THE ROLE OF ACTION IN THE REPRESENTATION OF MOVING SHAPES

IN CHILDREN WITH CEREBRAL PALSY

Marc Zabalia

LPCP, ModeSCO, Maison de la Recherche en Sciences Humaines

Université de Caen , Esplanade de la paix F-14032 Caen cedex

tél: 02 31 56 62 19 ; Fax: 02 31 56 62 60 ; e-mail: zabalia@mrsh.unicaen.fr

 

The aim of the present study is to provide evidence for the role of action used mainly by children with cerebral palsy to get over difficulties in some mental rotation tasks. 25 children with cerebral palsy and 25 able children were given a task inspired from the Tétris video game consisting in fitting together geometrical figures. Results show that children with cerebral palsy are able to anticipate mentally the motion of the object, but they can not mentally break down the motion. This may be explained by the use of an object manipulation strategy necessary to actualize the properties of the object motions. These findings have implications in the understanding of the role of action in the development of mental imagery.

Keywords : cerebral palsy, mental imagery, action, representation.

 

Introduction

From Piagetís early work to current theories of cognition, theoretical and empirical data in the area of mental imagery show a divergence of points of view (Lautrey & Chartier, 1987 ; see also Dean, 1990). This opposition concerns the mental rotation process that is to say the relations between spatial operations and the capacity for representation of motions. In the Piagetianís theory, the representation of motions is only possible when the mental image is sustained by the operations of thought (Piaget & Inhelder, 1966). This position is not tenable any longer, ever since findings have shown that children perform mental rotation task as young as 5 (Marmor, 1975 ; Kosslyn & al., 1990) and provide convincing verbal reports of this mental process (Estes, 1998). In order to eliminate these contradictions in the literature, theoretical positions adopt a new framework to understand the representational format involved in the tasks presented to the children. Lautrey (1990) notes that experimental situations imply an analog processing when mental imagery is evaluated by chronometric methods with familiar objects. Tasks may elicit a propositional processing when mental imagery is evaluated by a verbal response or a drawing or the use geometric stimuli.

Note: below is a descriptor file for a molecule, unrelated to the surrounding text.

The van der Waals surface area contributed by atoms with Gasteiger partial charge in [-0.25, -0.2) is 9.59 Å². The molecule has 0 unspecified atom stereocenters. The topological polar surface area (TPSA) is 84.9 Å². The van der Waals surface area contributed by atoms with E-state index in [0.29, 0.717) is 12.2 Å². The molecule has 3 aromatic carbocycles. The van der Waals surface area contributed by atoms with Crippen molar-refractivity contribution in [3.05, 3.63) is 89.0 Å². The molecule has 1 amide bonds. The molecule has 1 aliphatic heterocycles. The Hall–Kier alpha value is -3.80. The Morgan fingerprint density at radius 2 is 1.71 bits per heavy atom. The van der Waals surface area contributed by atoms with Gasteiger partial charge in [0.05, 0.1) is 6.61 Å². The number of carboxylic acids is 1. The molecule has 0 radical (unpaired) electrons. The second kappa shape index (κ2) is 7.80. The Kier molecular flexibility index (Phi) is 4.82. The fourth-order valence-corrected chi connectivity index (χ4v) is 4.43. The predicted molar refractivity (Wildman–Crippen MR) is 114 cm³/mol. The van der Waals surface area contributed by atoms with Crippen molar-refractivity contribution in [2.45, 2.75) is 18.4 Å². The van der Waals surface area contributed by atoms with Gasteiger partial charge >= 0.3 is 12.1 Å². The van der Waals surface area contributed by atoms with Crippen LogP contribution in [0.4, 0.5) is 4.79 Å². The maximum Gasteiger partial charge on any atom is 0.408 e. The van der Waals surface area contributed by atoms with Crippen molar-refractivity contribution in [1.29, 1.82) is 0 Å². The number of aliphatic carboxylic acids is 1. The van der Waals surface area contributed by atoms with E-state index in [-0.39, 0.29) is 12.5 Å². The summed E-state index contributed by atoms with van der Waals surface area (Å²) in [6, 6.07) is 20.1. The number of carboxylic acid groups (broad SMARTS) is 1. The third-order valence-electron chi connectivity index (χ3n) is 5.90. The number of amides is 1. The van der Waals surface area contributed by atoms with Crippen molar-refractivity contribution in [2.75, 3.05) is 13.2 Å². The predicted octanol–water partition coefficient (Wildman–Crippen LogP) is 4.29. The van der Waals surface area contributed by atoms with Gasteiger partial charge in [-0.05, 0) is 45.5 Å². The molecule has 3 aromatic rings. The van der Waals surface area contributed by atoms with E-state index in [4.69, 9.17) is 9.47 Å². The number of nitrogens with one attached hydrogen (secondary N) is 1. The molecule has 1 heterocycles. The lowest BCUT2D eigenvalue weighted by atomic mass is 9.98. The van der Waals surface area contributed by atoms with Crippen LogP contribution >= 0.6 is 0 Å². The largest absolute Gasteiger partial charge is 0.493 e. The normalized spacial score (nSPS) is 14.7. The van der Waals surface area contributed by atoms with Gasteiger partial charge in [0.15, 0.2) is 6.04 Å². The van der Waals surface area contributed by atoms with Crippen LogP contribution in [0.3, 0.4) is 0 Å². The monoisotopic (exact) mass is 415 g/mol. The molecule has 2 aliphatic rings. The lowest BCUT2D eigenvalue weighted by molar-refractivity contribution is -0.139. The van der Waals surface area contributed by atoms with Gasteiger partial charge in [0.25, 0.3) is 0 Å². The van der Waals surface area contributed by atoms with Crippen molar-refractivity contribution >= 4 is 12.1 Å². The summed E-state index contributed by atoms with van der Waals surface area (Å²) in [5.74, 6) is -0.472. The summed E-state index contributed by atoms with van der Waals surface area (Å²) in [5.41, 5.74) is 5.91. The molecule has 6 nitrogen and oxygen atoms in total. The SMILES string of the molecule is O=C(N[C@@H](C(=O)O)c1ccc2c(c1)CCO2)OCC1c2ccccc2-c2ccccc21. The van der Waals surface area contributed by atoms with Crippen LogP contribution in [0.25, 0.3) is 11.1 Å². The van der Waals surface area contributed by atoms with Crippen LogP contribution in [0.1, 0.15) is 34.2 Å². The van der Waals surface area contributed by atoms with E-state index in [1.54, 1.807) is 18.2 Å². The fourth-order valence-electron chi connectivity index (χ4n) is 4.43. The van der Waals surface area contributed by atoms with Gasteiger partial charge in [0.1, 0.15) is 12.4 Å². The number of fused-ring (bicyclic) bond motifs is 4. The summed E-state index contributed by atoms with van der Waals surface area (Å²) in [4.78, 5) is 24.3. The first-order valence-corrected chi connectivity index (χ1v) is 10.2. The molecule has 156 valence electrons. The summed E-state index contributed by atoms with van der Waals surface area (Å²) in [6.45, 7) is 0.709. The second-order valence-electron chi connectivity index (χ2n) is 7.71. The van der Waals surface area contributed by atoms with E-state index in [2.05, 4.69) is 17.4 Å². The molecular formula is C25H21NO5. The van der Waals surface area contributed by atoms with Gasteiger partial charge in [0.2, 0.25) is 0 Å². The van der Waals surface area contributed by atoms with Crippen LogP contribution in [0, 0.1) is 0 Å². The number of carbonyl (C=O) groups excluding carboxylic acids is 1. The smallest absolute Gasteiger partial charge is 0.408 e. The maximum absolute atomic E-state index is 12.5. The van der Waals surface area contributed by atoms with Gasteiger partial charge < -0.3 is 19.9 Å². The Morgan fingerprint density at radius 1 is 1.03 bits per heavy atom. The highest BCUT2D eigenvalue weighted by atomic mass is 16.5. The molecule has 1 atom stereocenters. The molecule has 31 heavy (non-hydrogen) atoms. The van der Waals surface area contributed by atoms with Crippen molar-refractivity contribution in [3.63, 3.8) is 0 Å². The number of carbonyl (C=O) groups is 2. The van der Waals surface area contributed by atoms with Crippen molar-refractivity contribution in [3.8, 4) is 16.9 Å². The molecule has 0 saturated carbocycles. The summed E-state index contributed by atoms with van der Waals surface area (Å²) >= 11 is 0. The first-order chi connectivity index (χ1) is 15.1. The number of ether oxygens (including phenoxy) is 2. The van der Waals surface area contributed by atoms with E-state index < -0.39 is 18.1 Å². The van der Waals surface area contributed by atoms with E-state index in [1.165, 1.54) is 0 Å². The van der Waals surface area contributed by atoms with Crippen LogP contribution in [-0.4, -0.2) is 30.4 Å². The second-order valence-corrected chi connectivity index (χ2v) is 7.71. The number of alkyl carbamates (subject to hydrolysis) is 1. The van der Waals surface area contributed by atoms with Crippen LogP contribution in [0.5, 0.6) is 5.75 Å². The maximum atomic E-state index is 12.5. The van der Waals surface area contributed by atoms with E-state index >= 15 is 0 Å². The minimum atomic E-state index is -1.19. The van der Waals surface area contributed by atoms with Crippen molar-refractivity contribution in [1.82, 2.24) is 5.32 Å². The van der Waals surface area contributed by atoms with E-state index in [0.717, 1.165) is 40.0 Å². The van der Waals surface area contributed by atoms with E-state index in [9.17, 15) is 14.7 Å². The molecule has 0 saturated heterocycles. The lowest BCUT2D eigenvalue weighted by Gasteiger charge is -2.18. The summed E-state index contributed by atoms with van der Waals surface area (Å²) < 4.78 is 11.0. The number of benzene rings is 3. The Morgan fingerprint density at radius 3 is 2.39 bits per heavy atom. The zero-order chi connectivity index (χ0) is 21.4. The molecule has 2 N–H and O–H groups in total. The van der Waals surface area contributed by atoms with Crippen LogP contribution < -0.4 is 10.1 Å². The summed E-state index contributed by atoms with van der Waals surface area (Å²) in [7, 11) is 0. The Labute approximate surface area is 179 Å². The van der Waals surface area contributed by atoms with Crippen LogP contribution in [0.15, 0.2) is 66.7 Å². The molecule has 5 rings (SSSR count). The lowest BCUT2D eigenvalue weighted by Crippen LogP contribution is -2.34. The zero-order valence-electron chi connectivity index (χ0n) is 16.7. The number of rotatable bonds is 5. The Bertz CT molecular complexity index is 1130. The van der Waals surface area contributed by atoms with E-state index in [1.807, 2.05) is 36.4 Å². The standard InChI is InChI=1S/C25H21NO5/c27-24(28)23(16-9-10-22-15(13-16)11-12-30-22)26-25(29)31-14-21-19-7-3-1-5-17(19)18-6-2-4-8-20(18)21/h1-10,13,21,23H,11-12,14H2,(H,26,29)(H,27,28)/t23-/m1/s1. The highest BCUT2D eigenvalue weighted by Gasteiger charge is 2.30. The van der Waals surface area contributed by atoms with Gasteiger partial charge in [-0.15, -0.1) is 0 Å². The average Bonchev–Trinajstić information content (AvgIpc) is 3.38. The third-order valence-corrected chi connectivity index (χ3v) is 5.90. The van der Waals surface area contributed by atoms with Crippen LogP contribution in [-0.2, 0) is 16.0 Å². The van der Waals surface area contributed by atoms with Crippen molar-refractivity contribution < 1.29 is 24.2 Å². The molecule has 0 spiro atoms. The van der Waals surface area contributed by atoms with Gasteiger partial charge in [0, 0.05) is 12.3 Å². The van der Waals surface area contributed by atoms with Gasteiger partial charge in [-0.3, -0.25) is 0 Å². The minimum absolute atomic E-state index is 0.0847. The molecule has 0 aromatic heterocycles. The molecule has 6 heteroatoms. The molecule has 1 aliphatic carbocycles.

Recent empirical and theoretical advances in the study of mental imagery highlight that action is a source of mental imagery (see Bideaud & Courbois, 1998). Currently, theoretical proposals increase convergences and complementarity between the Piagetís theory and works of cognitive neurosciences. Kosslyn (1994) suggests that the motor system is involved in the images of motions because it guides the motion itself. Much indirect evidence supports the hypothesis that transformations of mental images are guided, at least in part, by a motor process, even in the cases involving images of abstract objects rather than images of body parts (Parsons et al., 1995 ; Cohen et al., 1996 ; Parsons, 1994 ; Wexler, Kosslyn & Berthoz, 1998).

Thus, the aim of a comparative approach between able children and children with cerebral palsy is to reexamine the theory in which mental imagery emerges from a repertoire of sensorimotor behaviors that are gradually integrated and internalized (Piaget, 1945). Such an approach is consistent with alternative proposals.